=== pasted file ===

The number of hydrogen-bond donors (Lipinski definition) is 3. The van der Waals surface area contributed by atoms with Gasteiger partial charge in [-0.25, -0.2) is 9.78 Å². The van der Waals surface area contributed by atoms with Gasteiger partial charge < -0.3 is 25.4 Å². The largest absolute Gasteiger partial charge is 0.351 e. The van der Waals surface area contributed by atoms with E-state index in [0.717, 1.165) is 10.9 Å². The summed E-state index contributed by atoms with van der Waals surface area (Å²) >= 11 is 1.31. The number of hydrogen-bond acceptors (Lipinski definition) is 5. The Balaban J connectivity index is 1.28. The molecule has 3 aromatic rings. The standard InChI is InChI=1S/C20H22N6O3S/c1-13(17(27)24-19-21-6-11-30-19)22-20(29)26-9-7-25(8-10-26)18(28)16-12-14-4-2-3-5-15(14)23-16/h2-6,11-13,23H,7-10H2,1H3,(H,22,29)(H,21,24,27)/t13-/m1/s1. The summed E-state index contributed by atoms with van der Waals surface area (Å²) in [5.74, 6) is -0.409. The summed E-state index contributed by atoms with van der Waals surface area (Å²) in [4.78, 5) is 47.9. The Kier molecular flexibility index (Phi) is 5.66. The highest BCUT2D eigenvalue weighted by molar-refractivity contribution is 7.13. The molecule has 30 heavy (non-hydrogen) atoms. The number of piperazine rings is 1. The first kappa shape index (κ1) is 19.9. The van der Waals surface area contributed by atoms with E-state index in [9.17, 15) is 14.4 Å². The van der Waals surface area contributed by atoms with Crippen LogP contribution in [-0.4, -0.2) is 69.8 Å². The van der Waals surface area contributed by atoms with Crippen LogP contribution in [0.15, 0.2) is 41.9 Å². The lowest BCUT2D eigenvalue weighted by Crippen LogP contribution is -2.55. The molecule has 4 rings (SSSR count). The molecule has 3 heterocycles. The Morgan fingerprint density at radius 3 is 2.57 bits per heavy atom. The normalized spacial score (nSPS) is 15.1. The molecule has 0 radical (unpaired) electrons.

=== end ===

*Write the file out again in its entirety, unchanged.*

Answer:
The number of hydrogen-bond donors (Lipinski definition) is 3. The van der Waals surface area contributed by atoms with Gasteiger partial charge in [-0.25, -0.2) is 9.78 Å². The van der Waals surface area contributed by atoms with Gasteiger partial charge < -0.3 is 25.4 Å². The largest absolute Gasteiger partial charge is 0.351 e. The van der Waals surface area contributed by atoms with E-state index in [0.717, 1.165) is 10.9 Å². The summed E-state index contributed by atoms with van der Waals surface area (Å²) >= 11 is 1.31. The number of hydrogen-bond acceptors (Lipinski definition) is 5. The Balaban J connectivity index is 1.28. The molecule has 3 aromatic rings. The standard InChI is InChI=1S/C20H22N6O3S/c1-13(17(27)24-19-21-6-11-30-19)22-20(29)26-9-7-25(8-10-26)18(28)16-12-14-4-2-3-5-15(14)23-16/h2-6,11-13,23H,7-10H2,1H3,(H,22,29)(H,21,24,27)/t13-/m1/s1. The summed E-state index contributed by atoms with van der Waals surface area (Å²) in [5.74, 6) is -0.409. The summed E-state index contributed by atoms with van der Waals surface area (Å²) in [4.78, 5) is 47.9. The Kier molecular flexibility index (Phi) is 5.66. The highest BCUT2D eigenvalue weighted by molar-refractivity contribution is 7.13. The molecule has 30 heavy (non-hydrogen) atoms. The number of piperazine rings is 1. The first kappa shape index (κ1) is 19.9. The van der Waals surface area contributed by atoms with E-state index in [9.17, 15) is 14.4 Å². The van der Waals surface area contributed by atoms with Crippen LogP contribution in [-0.4, -0.2) is 69.8 Å². The van der Waals surface area contributed by atoms with Crippen LogP contribution in [0.15, 0.2) is 41.9 Å². The lowest BCUT2D eigenvalue weighted by Crippen LogP contribution is -2.55. The molecule has 4 rings (SSSR count). The molecule has 3 heterocycles. The Morgan fingerprint density at radius 3 is 2.57 bits per heavy atom. The normalized spacial score (nSPS) is 15.1. The molecule has 0 radical (unpaired) electrons.